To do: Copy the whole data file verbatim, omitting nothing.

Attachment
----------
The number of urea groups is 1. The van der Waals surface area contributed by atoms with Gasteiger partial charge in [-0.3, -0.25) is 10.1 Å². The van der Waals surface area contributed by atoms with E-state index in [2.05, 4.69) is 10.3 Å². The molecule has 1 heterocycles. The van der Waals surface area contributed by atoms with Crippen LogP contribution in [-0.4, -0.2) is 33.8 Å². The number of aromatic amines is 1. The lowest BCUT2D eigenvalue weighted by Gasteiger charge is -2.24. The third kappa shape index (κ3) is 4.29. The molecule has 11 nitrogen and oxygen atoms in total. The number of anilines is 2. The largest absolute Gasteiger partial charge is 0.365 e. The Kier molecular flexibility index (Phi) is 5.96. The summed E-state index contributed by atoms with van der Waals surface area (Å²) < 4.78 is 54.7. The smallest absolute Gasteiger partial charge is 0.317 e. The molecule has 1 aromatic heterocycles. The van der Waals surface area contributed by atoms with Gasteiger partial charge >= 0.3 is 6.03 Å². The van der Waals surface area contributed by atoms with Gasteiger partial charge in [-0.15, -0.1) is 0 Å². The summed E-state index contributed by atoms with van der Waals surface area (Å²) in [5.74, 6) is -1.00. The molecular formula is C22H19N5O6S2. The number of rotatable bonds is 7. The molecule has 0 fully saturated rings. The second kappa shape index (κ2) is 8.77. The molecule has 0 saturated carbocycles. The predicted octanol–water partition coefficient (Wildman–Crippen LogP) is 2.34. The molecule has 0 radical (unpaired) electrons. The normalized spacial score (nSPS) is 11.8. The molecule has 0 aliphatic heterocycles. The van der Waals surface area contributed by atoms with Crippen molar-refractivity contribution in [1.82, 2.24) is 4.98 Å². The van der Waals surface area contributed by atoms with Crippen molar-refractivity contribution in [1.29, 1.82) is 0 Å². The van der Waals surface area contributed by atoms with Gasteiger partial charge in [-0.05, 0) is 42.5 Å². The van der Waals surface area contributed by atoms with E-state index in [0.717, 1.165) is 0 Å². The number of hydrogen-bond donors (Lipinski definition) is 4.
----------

The number of urea groups is 1. The van der Waals surface area contributed by atoms with Gasteiger partial charge in [-0.3, -0.25) is 10.1 Å². The van der Waals surface area contributed by atoms with E-state index in [2.05, 4.69) is 10.3 Å². The molecule has 1 heterocycles. The van der Waals surface area contributed by atoms with Crippen LogP contribution in [-0.4, -0.2) is 33.8 Å². The number of aromatic amines is 1. The lowest BCUT2D eigenvalue weighted by Gasteiger charge is -2.24. The third kappa shape index (κ3) is 4.29. The molecule has 11 nitrogen and oxygen atoms in total. The number of anilines is 2. The largest absolute Gasteiger partial charge is 0.365 e. The Kier molecular flexibility index (Phi) is 5.96. The summed E-state index contributed by atoms with van der Waals surface area (Å²) < 4.78 is 54.7. The smallest absolute Gasteiger partial charge is 0.317 e. The molecule has 1 aromatic heterocycles. The van der Waals surface area contributed by atoms with Gasteiger partial charge >= 0.3 is 6.03 Å². The van der Waals surface area contributed by atoms with Gasteiger partial charge in [-0.15, -0.1) is 0 Å². The summed E-state index contributed by atoms with van der Waals surface area (Å²) in [5.74, 6) is -1.00. The molecular formula is C22H19N5O6S2. The number of rotatable bonds is 7. The molecule has 0 fully saturated rings. The second kappa shape index (κ2) is 8.77. The molecule has 0 saturated carbocycles. The predicted octanol–water partition coefficient (Wildman–Crippen LogP) is 2.34. The molecule has 0 radical (unpaired) electrons. The normalized spacial score (nSPS) is 11.8. The molecule has 0 aliphatic heterocycles. The van der Waals surface area contributed by atoms with Crippen molar-refractivity contribution in [1.82, 2.24) is 4.98 Å². The van der Waals surface area contributed by atoms with Crippen molar-refractivity contribution in [1.29, 1.82) is 0 Å². The van der Waals surface area contributed by atoms with Gasteiger partial charge in [-0.05, 0) is 42.5 Å². The van der Waals surface area contributed by atoms with E-state index in [0.717, 1.165) is 0 Å². The number of hydrogen-bond donors (Lipinski definition) is 4.